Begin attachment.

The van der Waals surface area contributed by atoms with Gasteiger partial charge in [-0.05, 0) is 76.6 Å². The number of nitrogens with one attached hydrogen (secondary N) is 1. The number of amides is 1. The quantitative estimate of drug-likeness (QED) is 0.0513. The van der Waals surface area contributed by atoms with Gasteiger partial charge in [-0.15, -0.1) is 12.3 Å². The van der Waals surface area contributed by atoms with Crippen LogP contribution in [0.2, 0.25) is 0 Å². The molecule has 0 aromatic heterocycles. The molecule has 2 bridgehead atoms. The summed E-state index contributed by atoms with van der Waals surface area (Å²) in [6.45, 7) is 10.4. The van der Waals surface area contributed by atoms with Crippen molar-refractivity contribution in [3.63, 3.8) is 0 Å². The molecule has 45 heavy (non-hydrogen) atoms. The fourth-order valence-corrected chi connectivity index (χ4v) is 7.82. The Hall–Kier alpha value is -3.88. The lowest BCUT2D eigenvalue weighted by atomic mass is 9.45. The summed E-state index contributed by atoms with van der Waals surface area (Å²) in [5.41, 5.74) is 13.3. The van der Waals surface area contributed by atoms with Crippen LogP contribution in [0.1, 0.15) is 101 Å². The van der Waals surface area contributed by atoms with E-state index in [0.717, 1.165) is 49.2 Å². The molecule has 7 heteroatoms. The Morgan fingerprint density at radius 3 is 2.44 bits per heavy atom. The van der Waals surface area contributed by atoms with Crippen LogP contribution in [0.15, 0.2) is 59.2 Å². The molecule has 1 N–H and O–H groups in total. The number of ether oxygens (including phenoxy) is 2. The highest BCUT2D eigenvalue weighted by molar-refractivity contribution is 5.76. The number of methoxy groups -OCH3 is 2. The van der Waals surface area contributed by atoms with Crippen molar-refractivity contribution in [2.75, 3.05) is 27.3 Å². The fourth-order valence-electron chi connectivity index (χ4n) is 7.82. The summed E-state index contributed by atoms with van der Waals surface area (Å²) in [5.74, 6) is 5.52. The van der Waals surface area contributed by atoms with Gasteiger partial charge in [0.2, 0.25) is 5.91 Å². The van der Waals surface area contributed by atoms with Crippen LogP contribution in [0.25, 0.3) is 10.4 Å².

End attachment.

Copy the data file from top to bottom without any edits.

The van der Waals surface area contributed by atoms with Gasteiger partial charge in [-0.05, 0) is 76.6 Å². The number of nitrogens with one attached hydrogen (secondary N) is 1. The number of amides is 1. The quantitative estimate of drug-likeness (QED) is 0.0513. The van der Waals surface area contributed by atoms with Gasteiger partial charge in [-0.15, -0.1) is 12.3 Å². The van der Waals surface area contributed by atoms with Crippen LogP contribution in [0.2, 0.25) is 0 Å². The molecule has 0 aromatic heterocycles. The molecule has 2 bridgehead atoms. The summed E-state index contributed by atoms with van der Waals surface area (Å²) in [6.45, 7) is 10.4. The van der Waals surface area contributed by atoms with Crippen molar-refractivity contribution in [3.63, 3.8) is 0 Å². The molecule has 45 heavy (non-hydrogen) atoms. The fourth-order valence-corrected chi connectivity index (χ4v) is 7.82. The Hall–Kier alpha value is -3.88. The lowest BCUT2D eigenvalue weighted by atomic mass is 9.45. The summed E-state index contributed by atoms with van der Waals surface area (Å²) in [5.41, 5.74) is 13.3. The van der Waals surface area contributed by atoms with Crippen LogP contribution in [0.1, 0.15) is 101 Å². The van der Waals surface area contributed by atoms with E-state index in [0.717, 1.165) is 49.2 Å². The molecule has 7 heteroatoms. The Morgan fingerprint density at radius 3 is 2.44 bits per heavy atom. The van der Waals surface area contributed by atoms with Crippen LogP contribution in [0.15, 0.2) is 59.2 Å². The molecule has 1 N–H and O–H groups in total. The number of ether oxygens (including phenoxy) is 2. The highest BCUT2D eigenvalue weighted by molar-refractivity contribution is 5.76. The number of methoxy groups -OCH3 is 2. The van der Waals surface area contributed by atoms with Crippen molar-refractivity contribution in [2.75, 3.05) is 27.3 Å². The fourth-order valence-electron chi connectivity index (χ4n) is 7.82. The summed E-state index contributed by atoms with van der Waals surface area (Å²) in [5.74, 6) is 5.52. The van der Waals surface area contributed by atoms with Gasteiger partial charge in [0.2, 0.25) is 5.91 Å². The van der Waals surface area contributed by atoms with Crippen LogP contribution in [0.25, 0.3) is 10.4 Å².